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Things seem brighter than they are

By Matteo Farinella, on 13 June 2012

I think my life is going to be better than yours. I will have more money, more success and live longer. This apparently doesn’t make me particularly arrogant, because when asked to rate themselves and their expectations, the majority of people place themselves in the top 25% of the population. Clearly some of us must be wrong, yet Tali Sharot argues that being wrong is not necessarily bad.

Optimism is defined as the tendency to overestimate positive outcomes and underestimate negative ones. As such, optimism is merely an illusion (just like the optical illusion above, where the balloon on the black background appears slightly brighter than the one on the white background, even if they are actually the same shade of grey). Then why do both human and non-human brains seem to be hard-wired for optimism? This is the question Dr Sharot tried to address in her talk, The optimism bias.

The most striking result from Sharot’s research is that not only are we initially biased in our expectations, but also in our ability to learn from experience. When confronted with real data, we are willing to change our beliefs in response to positive news, but not the other way around.  This is reflected in brain activity, which strongly responds when results meet our optimistic beliefs, but tends to ignore negative results. Indeed, stimulating the unresponsive areas make us more realistic… the real question is: do we really want to burst the bubble?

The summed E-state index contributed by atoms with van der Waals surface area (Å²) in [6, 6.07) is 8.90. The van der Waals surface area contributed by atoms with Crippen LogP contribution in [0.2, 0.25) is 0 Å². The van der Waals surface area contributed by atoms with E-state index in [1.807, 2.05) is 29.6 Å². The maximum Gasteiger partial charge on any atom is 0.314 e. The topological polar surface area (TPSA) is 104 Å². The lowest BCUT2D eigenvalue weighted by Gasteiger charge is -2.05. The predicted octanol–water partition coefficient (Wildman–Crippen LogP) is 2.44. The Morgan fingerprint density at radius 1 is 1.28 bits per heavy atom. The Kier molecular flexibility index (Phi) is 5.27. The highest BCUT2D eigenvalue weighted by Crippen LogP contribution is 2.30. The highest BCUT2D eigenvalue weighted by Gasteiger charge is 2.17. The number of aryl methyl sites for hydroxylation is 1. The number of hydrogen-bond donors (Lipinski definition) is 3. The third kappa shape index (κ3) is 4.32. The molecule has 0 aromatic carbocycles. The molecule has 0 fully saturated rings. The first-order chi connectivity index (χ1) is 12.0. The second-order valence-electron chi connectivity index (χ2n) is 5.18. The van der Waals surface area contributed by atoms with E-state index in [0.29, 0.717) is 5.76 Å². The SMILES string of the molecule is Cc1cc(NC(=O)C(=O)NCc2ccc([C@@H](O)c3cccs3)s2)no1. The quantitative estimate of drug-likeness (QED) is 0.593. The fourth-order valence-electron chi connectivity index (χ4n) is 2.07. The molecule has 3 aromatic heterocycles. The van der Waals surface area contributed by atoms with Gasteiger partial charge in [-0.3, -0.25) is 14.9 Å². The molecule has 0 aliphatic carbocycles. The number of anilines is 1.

Pessimism, or even a more realistic view of reality, seems to correlate with depression. Conversely, statistics suggest that optimists live longer and earn more money. Of course, there are also dangers. Any pessimist will warn you that great expectations can lead to great disappointments, but that does not seem to always be the case. Psychology experiments show that optimists tend to be less disappointed than others when their expectations are not satisfied.

For example, if they fail an exam, they will simply think that the questions were unfair and they will do better on the next one, while pessimists will blame themselves and lower their self-esteem.

The point that Sharot is trying to make is that optimism does not change objective reality but changes our perception of it, which in turn has great effects on our behaviour and mental health. If we expect positive outcomes, we will work harder to obtain them. If we expect nothing, that is most likely what we are going to get. The real challenge, then, is not to give up optimism but to minimise its risks and change our motivational strategies.

Here, in Cheltenham, is a good day, full of exciting science talks (or at least it seems). Come back soon for more news!

All images copyright Matteo Farinella  – inspired by the talk and freshly drawn this morning. http://matteofarinella.wordpress.com/

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